The youngest fans of Corduroy, one of the best-loved children's book characters for over forty years, will delight in these simple, sturdy board books-now available in a larger size with an updated, modern look. In Corduroy Goes to the Doctor, Corduroy gets a check-up.
Board Book, 14 pages
January 13th 2005
by Viking Books for Young Readers
(first published 1987)
A cutesy board book designed to help families prepare young children for a doctor's visit using a familiar character.
This book does what it is designed to do, and that is to prepare young children for a trip to the doctor. It normalizes the event using a familiar character and soothing illustrations. However, as a just for fun book, it is lacking in catchy, fun rhymes and interesting prose that make most children's books so engaging and charming. I liked how each bit of writing pertained directlA cutesy board book designed to help families prepare young children for a doctor's visit using a familiar character.
This book does what it is designed to do, and that is to prepare young children for a trip to the doctor. It normalizes the event using a familiar character and soothing illustrations. However, as a just for fun book, it is lacking in catchy, fun rhymes and interesting prose that make most children's books so engaging and charming. I liked how each bit of writing pertained directly to the illustration so children could make the connection, but it lacked simplicity and simple charm. Also, I'm not sure if Corduroy is even a familiar character to modern children and a more current character could do a better job at this task.
Furthermore, I was taken aback by the drawing of Corduroy, naked on a scale being told to cut back on the cookies. This does not seem like an issue that most children in the board book age group will be dealing with at a doctor's visit. As an introduction to the doctor book, it succeeds. As a fun to share, memorable childhood classic, it fails. ~ Leslie
PreS Don Freeman's Corduroy (Viking, 1968) has always been a welcome figure to children, but these two spinoffs from the classic bear's story are too cutesy and watered down to provoke much interest. Both board books transport Corduroy (with pocket intact) from the realistic world which he normally shares with Lisa to an anthropomorphic suburb, filled with cartoon-like stuffed animals and dolls that could give Strawberry Shortcake a run for her money. Corduroy Goes to the Doctor, the stronger of the two, follows the procedures of a physical exam from beginning to end, and, thus, may be useful for those needing books about doctor visits for the nursery set. Corduroy's Busy Street has no storyline; rather, it's a series of one-page introductions to some of the workers one might meet in a ``typical'' neighborhood. Without any discernible order to guide it, the book seems disjointed, and the characters appear to be quite randomly selected. Neither book captures the endearing qualities of Freeman's ``Corduroy''; both use him only as a vehicle for attracting unsuspecting readers. Rosemary Wells' ``Max'' books (Dial) and Eric Hill's ``Spot'' books (Putnam) are still tops at introducing preschoolers to the everyday facts of life in the grown-up world; these are poor substitutes. Nancy Menaldi-Scanlan, Wheeler School, Providence, R.I.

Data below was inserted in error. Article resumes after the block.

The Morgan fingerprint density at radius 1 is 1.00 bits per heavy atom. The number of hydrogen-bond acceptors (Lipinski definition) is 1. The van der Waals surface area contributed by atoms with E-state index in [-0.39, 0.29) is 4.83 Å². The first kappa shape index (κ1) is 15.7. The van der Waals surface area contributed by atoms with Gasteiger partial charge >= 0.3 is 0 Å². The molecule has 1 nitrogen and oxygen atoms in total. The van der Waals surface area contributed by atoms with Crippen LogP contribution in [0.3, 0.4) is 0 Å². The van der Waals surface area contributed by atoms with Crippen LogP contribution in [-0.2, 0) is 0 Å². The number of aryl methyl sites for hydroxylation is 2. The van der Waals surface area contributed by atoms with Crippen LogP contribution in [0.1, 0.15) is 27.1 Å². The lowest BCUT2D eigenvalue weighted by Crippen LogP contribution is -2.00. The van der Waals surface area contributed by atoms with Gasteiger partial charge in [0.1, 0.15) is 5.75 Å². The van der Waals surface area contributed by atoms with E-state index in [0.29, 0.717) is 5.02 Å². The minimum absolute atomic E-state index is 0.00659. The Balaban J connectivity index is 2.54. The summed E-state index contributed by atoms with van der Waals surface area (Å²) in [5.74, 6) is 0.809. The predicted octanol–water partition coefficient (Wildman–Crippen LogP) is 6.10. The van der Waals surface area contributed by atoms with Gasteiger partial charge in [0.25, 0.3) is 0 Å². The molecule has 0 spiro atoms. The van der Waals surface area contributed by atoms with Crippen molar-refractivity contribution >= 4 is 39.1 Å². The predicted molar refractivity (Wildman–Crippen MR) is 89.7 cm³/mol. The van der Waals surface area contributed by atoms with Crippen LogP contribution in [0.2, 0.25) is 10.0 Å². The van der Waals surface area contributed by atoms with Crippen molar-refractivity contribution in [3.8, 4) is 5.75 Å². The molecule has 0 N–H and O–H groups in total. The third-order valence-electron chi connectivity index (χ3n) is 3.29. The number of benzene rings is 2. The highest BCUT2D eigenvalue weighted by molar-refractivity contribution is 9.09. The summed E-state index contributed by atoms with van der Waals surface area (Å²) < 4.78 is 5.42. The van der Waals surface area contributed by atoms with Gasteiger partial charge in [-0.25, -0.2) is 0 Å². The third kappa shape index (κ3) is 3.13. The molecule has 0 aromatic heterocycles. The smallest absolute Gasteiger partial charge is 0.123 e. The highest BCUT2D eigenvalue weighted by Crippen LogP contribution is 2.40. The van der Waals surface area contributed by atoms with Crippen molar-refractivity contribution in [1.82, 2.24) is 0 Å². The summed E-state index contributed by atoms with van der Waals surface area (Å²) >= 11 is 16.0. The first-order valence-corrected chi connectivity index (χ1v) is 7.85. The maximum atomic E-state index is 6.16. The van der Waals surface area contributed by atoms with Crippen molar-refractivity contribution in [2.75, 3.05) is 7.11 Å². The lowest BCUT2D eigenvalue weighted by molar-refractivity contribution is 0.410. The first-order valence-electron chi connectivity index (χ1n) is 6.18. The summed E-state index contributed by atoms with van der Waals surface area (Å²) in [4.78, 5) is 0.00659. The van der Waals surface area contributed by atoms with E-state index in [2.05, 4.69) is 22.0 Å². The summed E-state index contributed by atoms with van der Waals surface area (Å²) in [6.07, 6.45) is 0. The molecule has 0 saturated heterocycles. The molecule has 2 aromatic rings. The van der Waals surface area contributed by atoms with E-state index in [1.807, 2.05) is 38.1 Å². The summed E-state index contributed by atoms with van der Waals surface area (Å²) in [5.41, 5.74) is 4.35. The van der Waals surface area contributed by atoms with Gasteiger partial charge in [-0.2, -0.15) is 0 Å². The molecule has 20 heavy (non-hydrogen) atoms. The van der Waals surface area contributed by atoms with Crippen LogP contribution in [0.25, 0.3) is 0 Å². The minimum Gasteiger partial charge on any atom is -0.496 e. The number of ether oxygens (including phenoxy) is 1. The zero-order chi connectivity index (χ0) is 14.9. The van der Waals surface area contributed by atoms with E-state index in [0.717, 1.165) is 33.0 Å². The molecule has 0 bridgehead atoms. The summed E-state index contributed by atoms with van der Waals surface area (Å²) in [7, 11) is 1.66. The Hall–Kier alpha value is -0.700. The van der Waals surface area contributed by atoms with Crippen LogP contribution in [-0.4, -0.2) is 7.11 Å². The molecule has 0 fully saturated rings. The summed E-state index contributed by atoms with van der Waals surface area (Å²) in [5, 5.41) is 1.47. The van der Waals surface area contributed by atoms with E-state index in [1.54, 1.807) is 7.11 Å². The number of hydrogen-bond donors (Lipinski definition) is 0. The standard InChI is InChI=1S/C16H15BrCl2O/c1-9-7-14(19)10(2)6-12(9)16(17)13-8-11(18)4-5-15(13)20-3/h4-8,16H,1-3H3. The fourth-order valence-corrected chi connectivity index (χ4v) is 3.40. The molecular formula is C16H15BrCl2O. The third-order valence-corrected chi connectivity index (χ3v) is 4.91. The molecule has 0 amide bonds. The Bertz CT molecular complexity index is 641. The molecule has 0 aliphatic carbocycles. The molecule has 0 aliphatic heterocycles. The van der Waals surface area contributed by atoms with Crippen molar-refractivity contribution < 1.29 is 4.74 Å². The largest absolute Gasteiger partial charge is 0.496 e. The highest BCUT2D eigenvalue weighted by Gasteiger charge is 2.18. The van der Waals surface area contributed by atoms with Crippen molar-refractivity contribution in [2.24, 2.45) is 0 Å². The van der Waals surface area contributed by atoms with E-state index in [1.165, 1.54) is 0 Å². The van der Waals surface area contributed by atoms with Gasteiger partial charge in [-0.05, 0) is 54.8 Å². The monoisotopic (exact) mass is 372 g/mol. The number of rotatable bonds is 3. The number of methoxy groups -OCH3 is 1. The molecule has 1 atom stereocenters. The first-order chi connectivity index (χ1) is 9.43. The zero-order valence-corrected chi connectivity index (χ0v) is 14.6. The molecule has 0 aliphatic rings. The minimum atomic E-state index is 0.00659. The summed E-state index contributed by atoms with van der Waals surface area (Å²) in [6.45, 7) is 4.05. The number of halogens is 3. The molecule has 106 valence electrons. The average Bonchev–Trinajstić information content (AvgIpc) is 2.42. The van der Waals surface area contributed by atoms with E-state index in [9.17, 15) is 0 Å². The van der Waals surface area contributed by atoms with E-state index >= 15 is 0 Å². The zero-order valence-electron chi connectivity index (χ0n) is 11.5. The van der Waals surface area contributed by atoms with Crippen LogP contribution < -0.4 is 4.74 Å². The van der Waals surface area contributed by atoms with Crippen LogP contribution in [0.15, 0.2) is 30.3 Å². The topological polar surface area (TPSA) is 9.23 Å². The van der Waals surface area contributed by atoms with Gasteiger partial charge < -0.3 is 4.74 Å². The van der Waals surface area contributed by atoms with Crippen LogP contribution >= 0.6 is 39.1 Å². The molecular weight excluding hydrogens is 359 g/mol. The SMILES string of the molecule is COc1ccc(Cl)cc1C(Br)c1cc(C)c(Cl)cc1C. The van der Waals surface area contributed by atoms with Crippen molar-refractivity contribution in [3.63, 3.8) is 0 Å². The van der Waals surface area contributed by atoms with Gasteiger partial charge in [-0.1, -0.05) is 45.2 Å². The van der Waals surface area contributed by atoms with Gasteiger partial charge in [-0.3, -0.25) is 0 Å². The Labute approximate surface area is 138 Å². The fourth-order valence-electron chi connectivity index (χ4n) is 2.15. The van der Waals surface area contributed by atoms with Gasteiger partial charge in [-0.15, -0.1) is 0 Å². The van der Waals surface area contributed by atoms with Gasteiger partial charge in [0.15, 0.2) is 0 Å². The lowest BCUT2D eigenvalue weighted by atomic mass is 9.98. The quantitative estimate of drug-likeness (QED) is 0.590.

I disagree with the cutesy and watered down. I actually enjoyed the bright pastel artwork and snuggly bear. Those are far from my biggest criticisms of this board book. The rest of the review is pretty-spot on though.
We both liked this book for a long time, though it's been supplanted in recent months. I'm not crazy about the words but like the illustrations so I make up my own words. (e.g. Why should my 1-year-old be hearing that Corduroy has gained too many pounds from eating cookies? He doesn't know what cookies are, and at 1, he could stand to gain a few pounds...)
This book is beneficial to build a good relationship between children and physicians. I like how the author make doctors' visits enjoyable and fun. I also like how the story includes a reward for the beast patient and toys in the waiting room. I am just not sure if it is ok to talk about shots as a part of the visit or not especially for younger kids.
Hands down my sons favorite book. I have no idea why. He owns 100 books but this one is the one he goes back to time and time again. He'll sit still through it 6 or more times wanting you to read it over and over.
Daddy read Emerson this one tonight. A cute story about how Corduroy enjoys going to the doctor. Corduroy plays in the waiting room, then is called in, he gets undressed, he is weighed, measured, examined ("say "Ah", Corduroy"), and finally gets a shot. He leaves with a balloon and a bandaid and a sticker. Very real in its depiction of a pediatric appointment. Good message. And a portion of the book sales go to children's medical issues.
Don Freeman was a painter, printmaker, cartoonist, children's book author, and illustrator. He was born in San Diego, California, attended high school in Missouri, and later moved to New York City where he studied etching with John Sloan. Frequent subjects included Broadway theatre, politics, and the circus. He was also a jazz musician, and the brother of circus entrepreneur Randy Freeman.